Negotiations for an Evander Holyfield-George Foreman heavyweight championship rematch in Las Vegas March 30 are at a standstill, and Holyfield's financial advisers have now turned their attention to top-ranked title contender Riddick Bowe, of Fort Washington.
"As far as I'm concerned, it's off," Bob Arum, president of Top Rank, Inc., said of Holyfield-Foreman II, which would have guaranteed both fighters $12 million.
"They [Dan Duva and Shelly Finkel of Main Events, Inc., Holyfield's managers] want to make the fight conditional on all three sanctioning bodies -- the WBC, WBA and IBF -- approving the match, and George won't go along with it."
But Finkel said yesterday that Foreman was still a possibility.
"Nothing is easy in boxing," Finkel said. "We really need the approval of Jose Sulaiman [president of the World Boxing Council] for this fight. If he strips Holyfield for fighting Foreman, that would void our contract to fight Tyson this summer, if he is acquitted of his rape charge. [Mike Tyson goes to trial in Indianapolis Jan. 27 for allegedly raping a beauty pageant contestant].
"Even if we turn to Bowe, who is ranked right behind Tyson by the WBC," said Finkel, "Sulaiman has told us he won't recognize the match as Holyfield's 'mandatory' title defense.
"That makes no sense if Tyson is not available to fight Holyfield in the next few months. But Dan hopes to iron all this out with Sulaiman in the next few days."
Sulaiman, a close ally of promoter Don King, wanted Duva and Arum to guarantee that the winner of Holyfield-Foreman would meet Tyson, the former heavyweight champion who is King's major attraction.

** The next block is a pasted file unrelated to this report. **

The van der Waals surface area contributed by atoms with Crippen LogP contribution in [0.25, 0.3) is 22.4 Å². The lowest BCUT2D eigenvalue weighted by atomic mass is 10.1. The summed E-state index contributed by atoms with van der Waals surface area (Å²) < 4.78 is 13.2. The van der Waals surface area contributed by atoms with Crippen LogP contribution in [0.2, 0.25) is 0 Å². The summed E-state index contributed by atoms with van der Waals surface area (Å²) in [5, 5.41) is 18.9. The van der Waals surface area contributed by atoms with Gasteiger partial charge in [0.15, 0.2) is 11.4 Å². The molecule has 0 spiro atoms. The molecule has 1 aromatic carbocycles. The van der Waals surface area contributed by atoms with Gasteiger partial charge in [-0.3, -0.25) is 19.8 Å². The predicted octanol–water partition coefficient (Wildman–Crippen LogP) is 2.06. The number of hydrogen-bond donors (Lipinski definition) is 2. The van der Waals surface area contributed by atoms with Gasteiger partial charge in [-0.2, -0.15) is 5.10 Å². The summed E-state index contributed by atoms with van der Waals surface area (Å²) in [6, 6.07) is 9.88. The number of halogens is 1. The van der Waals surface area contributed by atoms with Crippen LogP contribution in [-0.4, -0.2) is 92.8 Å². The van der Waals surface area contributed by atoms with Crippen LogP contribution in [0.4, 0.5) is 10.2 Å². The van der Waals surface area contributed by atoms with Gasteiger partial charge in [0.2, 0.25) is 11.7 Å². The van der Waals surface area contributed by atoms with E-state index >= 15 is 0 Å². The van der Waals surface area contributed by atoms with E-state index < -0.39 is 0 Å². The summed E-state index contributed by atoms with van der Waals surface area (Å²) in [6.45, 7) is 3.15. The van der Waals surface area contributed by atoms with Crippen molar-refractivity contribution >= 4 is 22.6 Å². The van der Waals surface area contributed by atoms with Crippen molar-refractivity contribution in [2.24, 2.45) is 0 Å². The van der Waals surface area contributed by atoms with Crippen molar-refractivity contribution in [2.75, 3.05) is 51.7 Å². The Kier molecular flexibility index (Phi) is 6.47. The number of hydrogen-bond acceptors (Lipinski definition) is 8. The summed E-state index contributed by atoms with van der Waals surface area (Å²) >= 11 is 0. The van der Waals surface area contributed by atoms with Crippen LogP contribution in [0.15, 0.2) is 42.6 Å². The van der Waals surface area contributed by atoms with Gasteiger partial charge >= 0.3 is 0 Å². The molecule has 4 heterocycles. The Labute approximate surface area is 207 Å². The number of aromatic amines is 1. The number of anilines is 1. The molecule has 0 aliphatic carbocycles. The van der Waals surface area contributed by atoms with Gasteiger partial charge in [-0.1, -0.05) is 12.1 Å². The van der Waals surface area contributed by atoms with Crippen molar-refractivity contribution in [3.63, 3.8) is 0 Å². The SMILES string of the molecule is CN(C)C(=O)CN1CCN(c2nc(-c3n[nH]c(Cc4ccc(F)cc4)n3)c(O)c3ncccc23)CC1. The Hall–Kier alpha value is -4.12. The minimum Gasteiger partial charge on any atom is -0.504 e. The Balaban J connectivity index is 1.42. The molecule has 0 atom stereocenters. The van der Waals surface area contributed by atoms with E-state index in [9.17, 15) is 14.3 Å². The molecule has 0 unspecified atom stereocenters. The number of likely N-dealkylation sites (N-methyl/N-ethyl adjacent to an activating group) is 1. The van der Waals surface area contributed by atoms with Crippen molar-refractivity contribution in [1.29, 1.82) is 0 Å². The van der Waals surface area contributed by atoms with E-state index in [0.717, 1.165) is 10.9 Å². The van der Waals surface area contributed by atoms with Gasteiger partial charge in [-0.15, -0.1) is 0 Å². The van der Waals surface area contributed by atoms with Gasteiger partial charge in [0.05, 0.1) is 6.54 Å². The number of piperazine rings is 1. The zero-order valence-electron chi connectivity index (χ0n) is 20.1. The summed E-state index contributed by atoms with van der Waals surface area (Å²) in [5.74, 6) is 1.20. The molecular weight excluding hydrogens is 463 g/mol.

"That's crazy," said Arum. "No one knows whether Tyson will be cleared of his rape charges. If he's convicted of rape, I know George would never fight him."
Foreman, who turns 42 Friday, is eager to regain at least a share of the heavyweight crown he lost to Muhammmad Ali in Zaire in 1974.
Instead of again fighting Holyfield, who won a 12-round decision in their title match last April, Foreman is expected to challenge the winner of the Ray Mercer-Larry Holmes bout for the World Boxing Organization title in Atlantic City, N.J., Feb. 7.
Meanwhile, Duva has spent the last two days in New Jersey with Rock Newman, promoter-manager of the unbeaten (28-0) Bowe.
Said Newman: "I'm always looking to create a situation where Riddick can become heavyweight champion of the world. But, quite frankly, I don't think Holyfield's people are that anxious to fight him because we've held a number of similar conversations in the past."
Despite tough talk, Newman did not appear eager to pursue proposed matches for Bowe against either Tyson or Mercer.
But Newman and Bowe's veteran trainer, Eddie Futch, believe their fighter has all the equipment to beat Holyfield, who was severely tested by journeyman Bert Cooper in his most recent title defense.
Nothing has been signed, but Holyfield's camp was already heralding Bowe as a more attractive opponent than Foreman.
"He's a fresh face," said Kathy Duva, wife of Dan Duva and chief publicist for Main Events. "And I think Evander would get himself psyched to fight Bowe. He needs a real challenge to be at his best."